Jeffrey Brodin Article

Historic Civil Rights Act offers new hope for fighting discrimination based on sexual orientation, gender identity

Historic Civil Rights Act offers new hope for fighting discrimination based on sexual orientation, gender identity

July 12 marks the 50th anniversary of the signing of the Civil Rights Act of 1964, one of the most important moments for civil rights in the history of the United States. Also known as Title VII, the act prohibits discrimination against individuals on the basis of race, color, religion, sex and national origin.

Are there civil rights protections for the LGBT community?

While Phoenix, Tempe and Tucson have passed protections against discrimination based on sexual orientation and gender identity, there is no Arizona or federal law providing such protection.


The Employment Non-Discrimination Act (ENDA), which would amend Title VII to include protections against discrimination based upon sexual orientation and gender identity, was first introduced to protect "affectional or sexual preference" in 1975. ENDA passed in the current session of the U.S. Senate, but is mired in the partisan politics of the House.


The Equal Employment Opportunity Commission (EEOC) and a U.S. District Court have breathed new life into a 25-year-old U.S. Supreme Court case, relying upon it for the principle that Title VII in its current form already protects individuals against discrimination based upon sexual orientation and gender identity.

The EEOC recently announced that Title VII prohibits discrimination on the basis of sexual orientation and gender identity on the basis that such discrimination is rooted in the sex stereotyping prohibited by the Price Waterhouse decision. The EEOC Strategic Enforcement Plan for 2013-2016 lists "coverage of lesbian, gay, bisexual and transgender individuals under Title VII" as one of its top six national enforcement priorities.

Are members of the LGBT community being discriminated against?

In a study by the Williams Institute, 68 percent of gay, lesbian and bisexual individuals reported having experienced employment discrimination. Transgender individuals experience unemployment at twice the rate of the general population, and 50 percent report having been harassed at work.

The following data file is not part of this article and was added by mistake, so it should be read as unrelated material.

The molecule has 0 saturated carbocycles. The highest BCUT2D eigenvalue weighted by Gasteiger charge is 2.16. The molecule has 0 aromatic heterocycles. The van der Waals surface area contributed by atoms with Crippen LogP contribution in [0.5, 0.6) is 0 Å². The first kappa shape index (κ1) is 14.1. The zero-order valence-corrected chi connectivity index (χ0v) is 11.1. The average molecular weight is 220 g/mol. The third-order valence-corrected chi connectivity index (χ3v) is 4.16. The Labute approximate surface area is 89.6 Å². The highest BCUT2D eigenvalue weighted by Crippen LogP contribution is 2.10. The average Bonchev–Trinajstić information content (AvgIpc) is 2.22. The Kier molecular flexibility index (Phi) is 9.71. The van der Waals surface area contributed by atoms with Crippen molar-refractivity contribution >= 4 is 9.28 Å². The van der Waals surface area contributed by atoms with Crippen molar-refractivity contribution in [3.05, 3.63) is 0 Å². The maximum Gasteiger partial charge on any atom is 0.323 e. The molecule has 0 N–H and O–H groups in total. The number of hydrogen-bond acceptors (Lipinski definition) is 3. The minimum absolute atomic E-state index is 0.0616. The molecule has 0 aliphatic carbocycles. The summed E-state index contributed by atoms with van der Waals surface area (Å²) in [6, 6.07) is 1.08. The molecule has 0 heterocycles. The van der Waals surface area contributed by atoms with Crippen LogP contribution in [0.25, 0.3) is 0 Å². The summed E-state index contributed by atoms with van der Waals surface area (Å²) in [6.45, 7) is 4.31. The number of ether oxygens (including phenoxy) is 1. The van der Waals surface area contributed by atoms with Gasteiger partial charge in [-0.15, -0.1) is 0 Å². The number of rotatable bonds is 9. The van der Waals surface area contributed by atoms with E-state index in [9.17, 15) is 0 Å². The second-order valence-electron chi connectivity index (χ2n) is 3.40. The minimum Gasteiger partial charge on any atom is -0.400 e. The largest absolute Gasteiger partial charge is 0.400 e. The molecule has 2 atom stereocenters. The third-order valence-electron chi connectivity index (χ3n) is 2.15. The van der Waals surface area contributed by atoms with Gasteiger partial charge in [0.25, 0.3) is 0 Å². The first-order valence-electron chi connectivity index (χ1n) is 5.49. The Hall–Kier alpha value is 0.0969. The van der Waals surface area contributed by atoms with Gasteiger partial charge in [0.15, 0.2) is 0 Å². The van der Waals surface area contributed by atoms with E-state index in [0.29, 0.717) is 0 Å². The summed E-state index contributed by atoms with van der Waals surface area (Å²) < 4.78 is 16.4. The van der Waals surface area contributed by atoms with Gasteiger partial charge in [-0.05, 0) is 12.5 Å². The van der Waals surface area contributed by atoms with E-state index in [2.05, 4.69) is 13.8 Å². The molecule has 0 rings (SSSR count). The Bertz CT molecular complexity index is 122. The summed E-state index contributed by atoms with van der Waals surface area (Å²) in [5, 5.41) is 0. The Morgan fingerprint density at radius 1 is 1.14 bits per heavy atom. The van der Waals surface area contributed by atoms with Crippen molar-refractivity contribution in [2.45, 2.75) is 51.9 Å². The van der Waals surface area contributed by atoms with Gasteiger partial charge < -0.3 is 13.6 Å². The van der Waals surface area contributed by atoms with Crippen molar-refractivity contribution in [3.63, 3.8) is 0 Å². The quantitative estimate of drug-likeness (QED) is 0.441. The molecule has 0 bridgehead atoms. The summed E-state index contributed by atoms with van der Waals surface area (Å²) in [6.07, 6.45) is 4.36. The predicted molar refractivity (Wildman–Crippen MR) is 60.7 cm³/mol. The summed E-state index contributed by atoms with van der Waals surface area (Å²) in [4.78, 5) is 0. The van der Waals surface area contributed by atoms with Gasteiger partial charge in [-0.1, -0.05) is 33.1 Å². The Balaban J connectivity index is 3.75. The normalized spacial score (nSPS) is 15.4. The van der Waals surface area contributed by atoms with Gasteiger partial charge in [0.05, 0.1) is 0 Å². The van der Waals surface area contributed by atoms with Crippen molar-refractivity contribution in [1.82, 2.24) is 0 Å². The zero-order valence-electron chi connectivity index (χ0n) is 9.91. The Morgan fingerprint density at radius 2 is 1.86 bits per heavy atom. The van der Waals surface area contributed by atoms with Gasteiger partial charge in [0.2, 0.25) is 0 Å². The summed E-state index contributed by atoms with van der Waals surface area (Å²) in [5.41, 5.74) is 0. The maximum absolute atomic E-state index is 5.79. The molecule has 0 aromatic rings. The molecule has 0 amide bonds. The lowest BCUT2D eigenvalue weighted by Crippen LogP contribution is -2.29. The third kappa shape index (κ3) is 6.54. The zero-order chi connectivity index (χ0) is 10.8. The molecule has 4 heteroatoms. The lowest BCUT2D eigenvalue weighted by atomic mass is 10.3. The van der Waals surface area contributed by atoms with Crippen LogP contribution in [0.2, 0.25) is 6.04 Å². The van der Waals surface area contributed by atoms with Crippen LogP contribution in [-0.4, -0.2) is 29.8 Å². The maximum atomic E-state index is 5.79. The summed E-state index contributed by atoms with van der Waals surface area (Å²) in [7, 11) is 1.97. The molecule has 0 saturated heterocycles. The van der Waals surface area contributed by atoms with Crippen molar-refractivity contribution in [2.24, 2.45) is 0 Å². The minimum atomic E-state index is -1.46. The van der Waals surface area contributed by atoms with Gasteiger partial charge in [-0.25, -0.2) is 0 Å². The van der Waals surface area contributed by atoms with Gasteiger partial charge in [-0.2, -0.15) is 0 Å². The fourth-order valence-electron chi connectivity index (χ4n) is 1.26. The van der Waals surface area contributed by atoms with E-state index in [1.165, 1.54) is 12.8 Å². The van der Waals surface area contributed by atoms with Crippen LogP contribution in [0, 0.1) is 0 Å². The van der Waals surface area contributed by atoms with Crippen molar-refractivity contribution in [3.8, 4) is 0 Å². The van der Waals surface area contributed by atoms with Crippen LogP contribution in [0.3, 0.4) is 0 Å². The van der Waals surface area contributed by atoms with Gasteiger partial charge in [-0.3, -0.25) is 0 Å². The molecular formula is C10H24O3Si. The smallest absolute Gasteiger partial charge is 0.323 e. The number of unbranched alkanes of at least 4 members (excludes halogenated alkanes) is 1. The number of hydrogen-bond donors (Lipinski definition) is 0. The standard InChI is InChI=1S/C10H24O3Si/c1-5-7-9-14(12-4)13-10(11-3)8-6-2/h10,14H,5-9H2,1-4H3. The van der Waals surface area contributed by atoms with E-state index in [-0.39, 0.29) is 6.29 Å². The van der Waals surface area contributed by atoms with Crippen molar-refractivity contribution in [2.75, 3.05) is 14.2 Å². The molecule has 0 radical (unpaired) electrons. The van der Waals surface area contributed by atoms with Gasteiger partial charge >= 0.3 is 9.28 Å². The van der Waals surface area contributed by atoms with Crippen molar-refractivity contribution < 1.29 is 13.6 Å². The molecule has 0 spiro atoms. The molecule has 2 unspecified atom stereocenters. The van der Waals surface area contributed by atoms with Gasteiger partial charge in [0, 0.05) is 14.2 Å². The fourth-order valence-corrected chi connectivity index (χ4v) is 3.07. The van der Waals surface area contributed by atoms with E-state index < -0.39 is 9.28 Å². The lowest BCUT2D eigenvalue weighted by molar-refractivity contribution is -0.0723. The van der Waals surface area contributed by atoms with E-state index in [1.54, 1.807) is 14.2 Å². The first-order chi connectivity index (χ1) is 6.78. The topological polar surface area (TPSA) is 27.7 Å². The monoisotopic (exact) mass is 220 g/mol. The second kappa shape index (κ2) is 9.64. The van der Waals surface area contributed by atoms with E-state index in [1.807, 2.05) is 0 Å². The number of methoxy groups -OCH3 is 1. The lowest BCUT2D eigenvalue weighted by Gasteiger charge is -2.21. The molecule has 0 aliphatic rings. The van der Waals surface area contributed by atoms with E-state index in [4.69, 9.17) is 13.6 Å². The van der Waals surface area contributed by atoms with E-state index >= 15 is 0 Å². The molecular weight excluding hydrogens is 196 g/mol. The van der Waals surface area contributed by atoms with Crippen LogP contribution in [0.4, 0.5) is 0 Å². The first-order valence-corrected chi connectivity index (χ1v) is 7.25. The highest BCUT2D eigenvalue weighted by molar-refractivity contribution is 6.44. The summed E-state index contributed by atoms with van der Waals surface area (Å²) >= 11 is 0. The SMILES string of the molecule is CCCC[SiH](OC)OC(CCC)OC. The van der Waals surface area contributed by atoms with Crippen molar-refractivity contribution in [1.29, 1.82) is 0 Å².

What case law outlines the EEOC’s position?

In the 1999 case Price Waterhouse v. Hopkins, Ann Hopkins sued Price Waterhouse for discrimination based on sex, in violation of Title VII. Hopkins was a senior manager who was up for partner in the accounting firm. She was denied partnership on the basis that she was considered to be too "macho." The firm advised her that she could improve her chances for partnership if she were "to take a course at charm school, walk more femininely, talk more femininely, wear make-up, have her hair styled and wear jewelry."

The Supreme Court ruled that it did not "require expertise in psychology to know that, if an employee's flawed ‘interpersonal skills' can be corrected by a soft-hued suit or a new shade of lipstick, perhaps it is the employee's sex and not her interpersonal skills that has drawn the criticism."

The court continued that "we are beyond the day when an employer could evaluate employees by assuming or insisting that they matched the stereotype associated with their group, for ‘in forbidding employers to discriminate against individuals because of their sex,' Congress intended to strike at the entire spectrum of disparate treatment of men and women resulting from sex stereotypes."

A U.S. District Court recently agreed with this EEOC position in a case involving claims that a Library of Congress employee, Peter TerVeer, faced discrimination after his boss found out that he was gay. The Library of Congress filed a motion to dismiss TerVeer's claims, arguing that Title VII does not cover claims of discrimination based upon sexual orientation. The judge denied the motion, ruling that TerVeer stated a valid claim and if he could prove the facts alleged in his complaint, he could succeed in his lawsuit based on his Title VII claim. TerVeer's lawsuit claims that his boss created a "hostile environment in which he imposed his religion and sexual stereotypes" on TerVeer.

So what does this mean?

 If you believe you are one of the 68 percent of gay, lesbian or bisexual Americans who have been discriminated against or harassed at work based upon your sexual orientation, or on the basis of your gender identity, you may have a claim under Title VII. Consult with a knowledgeable employment lawyer to see if you may have a claim, or visit the local office of the EEOC. If you own or operate a business, you should consult with your employment lawyer about updating policies and providing training to your management staff.  

Contributing Attorney Writer: Jeff Brodin is the founder of Brodin HR Law.   







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